By Sameera Rashid
September 24, 2013
Dear Khan Sahib,
My name is Fouzia*. Other important facets of my identity are that I am a Christian school teacher, born in Peshawar and I incidentally happen to be a Pakistani.
To a politician, the fact that I am Pakistani should be most the important, yet in a country ravaged by militancy, where religious extremists have usurped the limited secular space, my faith perhaps carries more weight and authenticity.
After this brief introduction, Mr Imran Khan, I want to tell you my story, but I must warn you in the beginning that it is a tale of anguish and pain. I have chosen you for the narration of my story because your party is at the helm of affairs in the province of Khyber Pakhtunkhwa – the capital of which is my beloved Peshawar.
It was the morning of September 22 when I stepped out of my house to attend the Sunday service in the All Saints Church; to remind you this is the church located in the old quarters of the Kohati area and dates back to 1893. Balmy breeze blew that morning, refreshing my soul and spirit.
Indeed, All Saints Church was a piece of beauty and some now say it resembled a mosque because of its minarets, a fort-like entrance and a small dome, over which was erected an iron cross. The architecture of the Church was a testimony to the emotional attachment of its builders to the architectural uniqueness of this land as well as to their faith.
On that fateful day, as I came out of the church and was conversing with a few of my former students, a loud explosion flung me a few feet away.
Was it the start of an apocalypse? I thought.
As I recovered consciousness and looked around, I saw pieces of human flesh scattered on the ground. A few steps away, I found yellow slippers of a young girl, but if you can bear to read it, her severed foot was still encased in the blood-coated slipper. Was it the slipper of the little girl- dressed in a flowery frock, her face touched by innocence- who was earlier going round in circles outside the church?
In the mayhem surrounding me at that time, the yellow slipper was all I could think about.
As the sounds of pain began emerging from the debris of the church and the sirens of ambulances began to wail, I realised that a bomb had gone off inside the church.
Despite my hairbreadth escape from the clutches of death, it was a day of loss for me. Not only had I lost friends and acquaintances but I had also lost my innocence, that is, my belief in humanity and in the ability of human spirit to transcend the boundaries of class and creed.
Mr Khan, I am writing you this letter to escape the dark shadows cast by this inhuman act. I want to find the courage to reach out to the injured around me and to start the process of healing. At present, I am moving in circles, big and small, like the little girl in the flowery dress before the blast, but cannot find the path out of this circular movement.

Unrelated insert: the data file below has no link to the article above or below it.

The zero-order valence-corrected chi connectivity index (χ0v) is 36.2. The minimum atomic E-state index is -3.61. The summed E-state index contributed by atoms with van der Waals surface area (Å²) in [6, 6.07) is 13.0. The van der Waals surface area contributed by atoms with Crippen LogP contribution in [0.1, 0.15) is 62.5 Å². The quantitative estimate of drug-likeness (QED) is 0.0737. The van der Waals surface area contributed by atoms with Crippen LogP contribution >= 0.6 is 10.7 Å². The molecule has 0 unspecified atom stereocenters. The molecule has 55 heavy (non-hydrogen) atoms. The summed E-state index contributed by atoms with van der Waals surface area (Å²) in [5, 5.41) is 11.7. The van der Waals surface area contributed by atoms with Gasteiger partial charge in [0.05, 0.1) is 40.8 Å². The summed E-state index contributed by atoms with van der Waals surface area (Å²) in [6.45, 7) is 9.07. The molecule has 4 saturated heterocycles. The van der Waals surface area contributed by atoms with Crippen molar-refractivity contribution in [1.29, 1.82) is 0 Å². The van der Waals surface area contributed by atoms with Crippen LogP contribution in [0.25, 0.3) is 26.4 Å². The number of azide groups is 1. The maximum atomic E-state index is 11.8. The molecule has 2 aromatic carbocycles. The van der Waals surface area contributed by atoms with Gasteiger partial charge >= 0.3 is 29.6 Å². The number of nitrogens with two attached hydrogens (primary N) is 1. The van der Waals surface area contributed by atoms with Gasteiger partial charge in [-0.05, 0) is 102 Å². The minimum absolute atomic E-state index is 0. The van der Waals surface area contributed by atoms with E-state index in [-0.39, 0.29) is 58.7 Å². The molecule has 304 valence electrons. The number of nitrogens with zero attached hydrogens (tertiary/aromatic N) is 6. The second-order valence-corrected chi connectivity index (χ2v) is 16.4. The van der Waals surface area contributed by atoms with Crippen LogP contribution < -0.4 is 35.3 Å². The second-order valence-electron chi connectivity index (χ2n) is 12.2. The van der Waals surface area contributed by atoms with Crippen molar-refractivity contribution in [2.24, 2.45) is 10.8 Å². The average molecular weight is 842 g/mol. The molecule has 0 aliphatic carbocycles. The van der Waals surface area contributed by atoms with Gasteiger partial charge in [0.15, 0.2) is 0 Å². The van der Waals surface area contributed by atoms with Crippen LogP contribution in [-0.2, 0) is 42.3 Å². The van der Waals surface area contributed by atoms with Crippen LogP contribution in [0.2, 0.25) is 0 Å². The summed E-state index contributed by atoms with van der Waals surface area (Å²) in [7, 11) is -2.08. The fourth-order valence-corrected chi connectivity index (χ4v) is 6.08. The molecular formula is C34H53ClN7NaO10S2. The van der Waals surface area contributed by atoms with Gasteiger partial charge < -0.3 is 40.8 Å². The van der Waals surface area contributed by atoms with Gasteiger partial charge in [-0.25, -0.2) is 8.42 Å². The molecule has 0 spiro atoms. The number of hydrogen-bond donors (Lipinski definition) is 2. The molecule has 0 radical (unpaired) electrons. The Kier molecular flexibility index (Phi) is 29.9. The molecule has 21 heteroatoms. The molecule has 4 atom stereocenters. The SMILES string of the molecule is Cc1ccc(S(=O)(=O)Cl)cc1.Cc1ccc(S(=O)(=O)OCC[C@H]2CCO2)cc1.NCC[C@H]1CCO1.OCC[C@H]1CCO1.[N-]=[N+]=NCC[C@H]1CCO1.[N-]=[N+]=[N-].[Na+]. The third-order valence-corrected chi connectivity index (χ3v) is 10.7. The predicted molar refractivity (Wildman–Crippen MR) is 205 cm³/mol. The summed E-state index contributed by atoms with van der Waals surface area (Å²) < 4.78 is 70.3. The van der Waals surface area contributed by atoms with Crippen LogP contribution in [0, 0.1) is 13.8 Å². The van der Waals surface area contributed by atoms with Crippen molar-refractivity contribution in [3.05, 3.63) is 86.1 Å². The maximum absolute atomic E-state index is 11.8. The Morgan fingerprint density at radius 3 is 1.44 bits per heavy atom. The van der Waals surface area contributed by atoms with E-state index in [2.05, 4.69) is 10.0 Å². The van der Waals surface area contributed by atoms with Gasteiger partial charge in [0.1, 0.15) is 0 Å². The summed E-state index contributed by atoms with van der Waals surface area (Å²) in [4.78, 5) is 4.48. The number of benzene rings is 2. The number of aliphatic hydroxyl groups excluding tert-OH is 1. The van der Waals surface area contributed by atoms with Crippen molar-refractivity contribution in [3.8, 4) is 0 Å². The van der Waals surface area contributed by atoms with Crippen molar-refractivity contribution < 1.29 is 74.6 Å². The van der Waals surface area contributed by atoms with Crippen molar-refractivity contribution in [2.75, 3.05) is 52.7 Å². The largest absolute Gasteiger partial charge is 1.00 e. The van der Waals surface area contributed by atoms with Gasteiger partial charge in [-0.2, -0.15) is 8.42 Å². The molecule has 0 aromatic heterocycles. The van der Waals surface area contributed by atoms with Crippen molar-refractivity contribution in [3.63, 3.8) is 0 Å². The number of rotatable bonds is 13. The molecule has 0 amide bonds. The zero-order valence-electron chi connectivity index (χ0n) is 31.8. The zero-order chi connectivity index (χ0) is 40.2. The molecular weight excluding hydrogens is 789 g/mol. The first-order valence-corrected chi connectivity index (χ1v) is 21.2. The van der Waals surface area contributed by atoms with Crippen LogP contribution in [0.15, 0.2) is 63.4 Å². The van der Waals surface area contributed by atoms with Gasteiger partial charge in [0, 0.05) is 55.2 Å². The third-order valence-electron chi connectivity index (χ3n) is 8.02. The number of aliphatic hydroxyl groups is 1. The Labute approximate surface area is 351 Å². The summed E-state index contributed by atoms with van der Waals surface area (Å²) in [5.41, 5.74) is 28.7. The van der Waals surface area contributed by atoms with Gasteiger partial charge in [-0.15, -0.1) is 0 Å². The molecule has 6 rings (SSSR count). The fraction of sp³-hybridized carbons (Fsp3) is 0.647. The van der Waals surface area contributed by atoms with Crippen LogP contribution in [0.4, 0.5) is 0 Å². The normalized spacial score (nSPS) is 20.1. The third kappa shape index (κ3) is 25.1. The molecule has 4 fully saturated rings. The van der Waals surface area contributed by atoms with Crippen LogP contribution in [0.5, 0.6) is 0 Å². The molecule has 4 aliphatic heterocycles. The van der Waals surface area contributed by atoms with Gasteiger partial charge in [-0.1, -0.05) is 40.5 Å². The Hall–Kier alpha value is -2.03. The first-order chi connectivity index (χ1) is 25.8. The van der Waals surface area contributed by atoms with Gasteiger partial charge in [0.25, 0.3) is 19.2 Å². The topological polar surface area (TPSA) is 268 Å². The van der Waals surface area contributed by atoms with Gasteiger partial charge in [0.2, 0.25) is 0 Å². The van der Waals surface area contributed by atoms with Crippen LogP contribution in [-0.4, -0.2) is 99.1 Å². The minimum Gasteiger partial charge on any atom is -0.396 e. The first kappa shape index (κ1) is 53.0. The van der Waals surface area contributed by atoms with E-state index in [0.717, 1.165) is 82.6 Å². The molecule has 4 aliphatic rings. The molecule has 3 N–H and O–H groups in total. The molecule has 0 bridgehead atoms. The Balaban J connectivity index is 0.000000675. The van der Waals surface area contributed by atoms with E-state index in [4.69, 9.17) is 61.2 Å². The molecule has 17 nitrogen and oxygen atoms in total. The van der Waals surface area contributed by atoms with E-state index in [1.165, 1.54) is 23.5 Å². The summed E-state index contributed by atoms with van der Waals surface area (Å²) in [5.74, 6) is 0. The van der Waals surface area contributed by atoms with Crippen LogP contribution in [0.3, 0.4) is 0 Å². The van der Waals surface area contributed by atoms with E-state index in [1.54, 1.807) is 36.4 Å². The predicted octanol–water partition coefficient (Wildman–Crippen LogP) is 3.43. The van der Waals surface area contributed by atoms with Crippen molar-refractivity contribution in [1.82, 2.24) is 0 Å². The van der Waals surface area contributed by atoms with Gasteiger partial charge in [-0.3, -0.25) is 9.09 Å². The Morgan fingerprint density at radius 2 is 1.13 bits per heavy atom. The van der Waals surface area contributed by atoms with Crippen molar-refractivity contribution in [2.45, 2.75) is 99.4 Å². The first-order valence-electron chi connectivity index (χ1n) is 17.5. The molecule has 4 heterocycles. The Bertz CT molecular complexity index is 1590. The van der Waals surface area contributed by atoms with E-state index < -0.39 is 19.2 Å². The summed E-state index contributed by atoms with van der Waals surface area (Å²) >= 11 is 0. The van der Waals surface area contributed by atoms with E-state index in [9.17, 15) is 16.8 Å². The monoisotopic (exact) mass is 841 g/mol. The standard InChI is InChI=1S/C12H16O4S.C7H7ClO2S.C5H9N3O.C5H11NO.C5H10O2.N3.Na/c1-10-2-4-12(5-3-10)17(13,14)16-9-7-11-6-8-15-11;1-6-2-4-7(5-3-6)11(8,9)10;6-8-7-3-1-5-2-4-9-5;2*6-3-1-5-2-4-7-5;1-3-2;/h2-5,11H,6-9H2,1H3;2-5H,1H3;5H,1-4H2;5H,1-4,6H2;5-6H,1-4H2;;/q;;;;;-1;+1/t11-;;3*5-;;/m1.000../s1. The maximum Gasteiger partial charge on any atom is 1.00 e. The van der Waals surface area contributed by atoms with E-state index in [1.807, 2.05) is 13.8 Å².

I have donated blood to the injured, paid for funeral services of poor members of my community and condoned with the relatives who have lost all in the blast. Still, my heart and soul are filled with a void- it is an emptiness defined by deadly silence.
Mr Khan, amidst the uproar of violence, your silence was most pronounced. Instead of condemning the perpetrators of the bomb blast, you alluded to a conspiracy to derail negotiated settlement of militancy in Pakistan. Here I am quoting your words:
“Isn’t it strange that whenever peace talks are pursued, these attacks take place and I want to point out that there was also a drone strike today.”
After hearing these words on a TV channel, I am left with no choice but to ask you a few questions: Why are you linking the attack on the Christian community with drone strikes? How can a drone attack, targeted by a foreign power be equated with a bomb blast, detonated by militants, infesting the territory of Pakistan?
My dear Imran Khan, you showed many Pakistanis the dream of a Naya Pakistan. I, along with many others thought that, Naya Pakistan would be a place where Pakistanis, regardless of their religion, could profess their faith freely.
Ah, it appears, that was just a beautiful fantasy.
I just want to end my story with these words: By not condemning the terror group, you are encouraging a brigade of narrow minded people in the unbridled pursuit of their lethal agenda that will eventually destroy everything of value in our beloved Pakistan- be it old or Naya.
*Note: This story has been narrated to me by Fouzia (her name has been changed to protect her identity). She is a teacher at a Catholic Missionary School. She shared some parts of her horrid experience with me on the phone while a Peshawar-based friend, who happens to be Fouzia’s pupil, told me rest of her story.
Sameera Rashid is a research analyst, blogger and a graduate of King's College, London, in public policy.